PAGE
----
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Texas Bans Abortions If A Heartbeat Is Detected & That Can Be As Early As 6 weeks

The nation's most far-reaching restriction on abortion since the government legalized it half a century ago took effect on Wednesday In Texas, with the Supreme Court's failure to give an emergency appeal to block the legislation.


If allowed to stand, the legislation, which prohibits most abortions, would be the most restrictive against abortion rights in the United States since the Supreme Court's 1973 Roe v. Wade ruling.


The Texas legislation, signed by Republican Gov. Greg Abbott in May, bans abortions after medical experts discover heart activity, which typically occurs about six weeks into pregnancy and before the majority of women are aware of their pregnancy.


It is part of a more extensive Republican campaign throughout the nation to impose stricter abortion restrictions. At least 12 more states have passed restrictions on abortion early in pregnancy, but all have been prevented from taking effect.


What distinguishes the Texas legislation is its unique enforcement strategy. Instead of having authorities enforce the law, private people are allowed to sue abortion providers and anybody else engaged in the facilitation of abortions. This includes, but is not limited to, anybody who transports a lady to a clinic for an abortion. Anyone who successfully sues another individual is entitled to at least $10,000 under the law.


"Starting today, every unborn child with a heartbeat will be protected from the ravages of abortion," Abbott said in a statement posted on Twitter. "Texas will always defend the right to life."


The legislation "not only prohibits nearly all abortions in the state but also interferes with the patient-physician relationship and imposes bounties on doctors and other health care professionals for merely providing treatment," according to a statement from AMA President Dr. Gerald E. Harmon.


Marc Hearron, a lawyer with the Center for Reproductive Rights, told reporters that his group's abortion providers were still waiting for a Supreme Court ruling but that "for the time being, most abortion remains prohibited in Texas."


Facilities have said that the legislation would prohibit 85 percent of abortions in Texas and compel many clinics' closure. Planned Parenthood is one of many abortion clinics that has ceased scheduling abortions beyond six weeks of pregnancy.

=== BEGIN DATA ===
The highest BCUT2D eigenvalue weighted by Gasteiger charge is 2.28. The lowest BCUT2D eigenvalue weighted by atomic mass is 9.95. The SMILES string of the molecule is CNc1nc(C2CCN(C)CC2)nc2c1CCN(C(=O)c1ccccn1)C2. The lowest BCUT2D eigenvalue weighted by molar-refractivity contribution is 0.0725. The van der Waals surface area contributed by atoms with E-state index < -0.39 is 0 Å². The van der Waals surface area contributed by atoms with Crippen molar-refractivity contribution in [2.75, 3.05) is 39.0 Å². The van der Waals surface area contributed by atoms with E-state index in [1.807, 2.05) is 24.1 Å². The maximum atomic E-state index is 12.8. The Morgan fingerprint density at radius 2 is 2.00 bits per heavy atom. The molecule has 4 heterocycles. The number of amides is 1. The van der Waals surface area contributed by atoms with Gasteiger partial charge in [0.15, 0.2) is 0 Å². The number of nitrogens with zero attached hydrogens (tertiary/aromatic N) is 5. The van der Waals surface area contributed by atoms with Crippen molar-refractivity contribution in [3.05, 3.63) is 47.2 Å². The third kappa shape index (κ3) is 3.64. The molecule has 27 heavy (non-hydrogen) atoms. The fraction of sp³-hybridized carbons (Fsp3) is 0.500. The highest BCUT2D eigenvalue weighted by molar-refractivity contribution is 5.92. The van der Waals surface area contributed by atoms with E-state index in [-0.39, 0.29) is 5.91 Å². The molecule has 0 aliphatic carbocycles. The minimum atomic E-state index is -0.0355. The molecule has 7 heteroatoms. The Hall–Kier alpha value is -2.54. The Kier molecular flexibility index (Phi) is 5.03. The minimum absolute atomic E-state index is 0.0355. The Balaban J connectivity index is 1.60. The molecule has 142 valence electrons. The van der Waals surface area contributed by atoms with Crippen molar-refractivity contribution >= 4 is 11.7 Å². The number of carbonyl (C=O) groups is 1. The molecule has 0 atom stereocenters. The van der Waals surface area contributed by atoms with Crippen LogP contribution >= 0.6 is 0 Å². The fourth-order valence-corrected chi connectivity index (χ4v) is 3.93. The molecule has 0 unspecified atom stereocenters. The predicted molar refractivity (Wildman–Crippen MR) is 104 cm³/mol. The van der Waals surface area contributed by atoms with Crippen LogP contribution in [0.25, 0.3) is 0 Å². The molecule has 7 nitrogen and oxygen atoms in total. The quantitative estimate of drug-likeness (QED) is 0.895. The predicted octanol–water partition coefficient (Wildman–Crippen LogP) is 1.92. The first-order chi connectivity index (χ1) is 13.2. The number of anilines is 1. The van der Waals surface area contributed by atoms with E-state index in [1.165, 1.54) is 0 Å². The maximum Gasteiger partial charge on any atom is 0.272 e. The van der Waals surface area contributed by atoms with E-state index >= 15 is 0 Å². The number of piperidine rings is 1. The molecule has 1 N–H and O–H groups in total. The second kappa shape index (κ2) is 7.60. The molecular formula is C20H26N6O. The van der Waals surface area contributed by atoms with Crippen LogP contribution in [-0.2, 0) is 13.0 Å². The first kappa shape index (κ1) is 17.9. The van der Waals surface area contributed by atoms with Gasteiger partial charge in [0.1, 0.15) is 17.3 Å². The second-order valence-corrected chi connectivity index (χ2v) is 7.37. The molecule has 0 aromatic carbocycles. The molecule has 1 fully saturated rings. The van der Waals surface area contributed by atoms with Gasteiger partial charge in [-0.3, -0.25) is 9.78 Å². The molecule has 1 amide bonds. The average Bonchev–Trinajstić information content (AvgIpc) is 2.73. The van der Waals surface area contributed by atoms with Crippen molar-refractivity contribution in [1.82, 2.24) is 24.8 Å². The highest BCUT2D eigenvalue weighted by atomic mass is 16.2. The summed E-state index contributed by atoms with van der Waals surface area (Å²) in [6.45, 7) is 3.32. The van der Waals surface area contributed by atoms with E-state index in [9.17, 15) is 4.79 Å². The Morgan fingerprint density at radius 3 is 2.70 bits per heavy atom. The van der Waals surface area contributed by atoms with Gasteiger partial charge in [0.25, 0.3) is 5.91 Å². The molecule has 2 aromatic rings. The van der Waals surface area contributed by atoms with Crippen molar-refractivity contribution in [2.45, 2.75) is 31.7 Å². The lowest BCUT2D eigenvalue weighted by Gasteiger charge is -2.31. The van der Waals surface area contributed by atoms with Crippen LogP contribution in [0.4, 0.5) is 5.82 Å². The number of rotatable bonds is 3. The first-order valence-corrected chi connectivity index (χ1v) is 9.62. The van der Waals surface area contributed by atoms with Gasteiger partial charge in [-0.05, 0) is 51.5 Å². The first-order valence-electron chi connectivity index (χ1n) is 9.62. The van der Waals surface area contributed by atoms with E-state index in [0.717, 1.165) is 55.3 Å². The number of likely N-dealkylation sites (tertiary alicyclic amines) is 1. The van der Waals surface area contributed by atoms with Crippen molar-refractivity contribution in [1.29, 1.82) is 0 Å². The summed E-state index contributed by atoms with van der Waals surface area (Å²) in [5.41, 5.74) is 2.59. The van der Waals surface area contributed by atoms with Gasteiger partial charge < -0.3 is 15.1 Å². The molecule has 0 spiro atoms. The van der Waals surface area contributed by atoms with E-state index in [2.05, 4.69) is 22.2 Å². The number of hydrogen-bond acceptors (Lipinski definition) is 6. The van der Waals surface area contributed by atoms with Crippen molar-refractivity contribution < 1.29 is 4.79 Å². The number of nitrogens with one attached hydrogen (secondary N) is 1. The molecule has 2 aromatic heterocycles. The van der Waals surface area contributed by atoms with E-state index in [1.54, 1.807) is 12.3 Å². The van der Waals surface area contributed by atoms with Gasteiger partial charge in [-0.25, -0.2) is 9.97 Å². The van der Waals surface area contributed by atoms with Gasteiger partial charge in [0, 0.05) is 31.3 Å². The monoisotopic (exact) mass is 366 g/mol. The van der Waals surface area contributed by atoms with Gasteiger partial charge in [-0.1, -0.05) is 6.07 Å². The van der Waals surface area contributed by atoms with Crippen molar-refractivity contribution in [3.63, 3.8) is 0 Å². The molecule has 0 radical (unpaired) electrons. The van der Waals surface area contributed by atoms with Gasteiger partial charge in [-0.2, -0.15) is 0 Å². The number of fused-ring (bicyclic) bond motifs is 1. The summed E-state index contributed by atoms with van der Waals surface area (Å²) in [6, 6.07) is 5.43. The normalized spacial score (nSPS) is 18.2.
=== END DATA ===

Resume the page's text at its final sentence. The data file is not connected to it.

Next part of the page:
Additionally, abortion opponents who drafted the law made it tough to challenge in court because it is difficult to determine who to sue.


Abortion rights activists argue that it will compel many women to go out of state for abortions, assuming they can afford it and manage other problems like childcare and time off work. According to the Guttmacher Institute, a research group that advocates for abortion rights, if legal abortion treatment is discontinued in Texas, Texans' average one-way travel distance to an abortion facility would rise from 12 to 248 miles.


Abortion facilities located beyond the Texas border are already experiencing the effect. According to Rebecca Tong, co-executive director of the clinic, over the last two days, the Trust Women clinic in Oklahoma City had booked 80 appointments, more than twice the usual number of patients. Another significant rise was that two-thirds of those patients were from Texas. The earliest opening was now three weeks away.


"Oklahoma barely has enough clinics to accommodate the population here," Tong said. "If anybody is thinking, 'Oh, they can simply travel out of state,' a lot of facilities in the Midwest and South do not provide abortion treatment five days a week."


According to Amy Hagstrom Miller, CEO of Whole Women's Health, which operates four abortion clinics in the state, Clinics in Texas were packed late into the night Tuesday before the ban took effect.


Miller claimed that the latest abortion at one of her clinics concluded at 11:56 p.m. in Fort Worth. Twenty-seven women remained in the waiting area at one clinic until 10 p.m. Miller says the unserviced women left in tears as physicians rushed to see everyone in time. Anti-abortion protestors outside shined bright lights in the parking lot after dark, searching for signs of crime and twice calling the cops.



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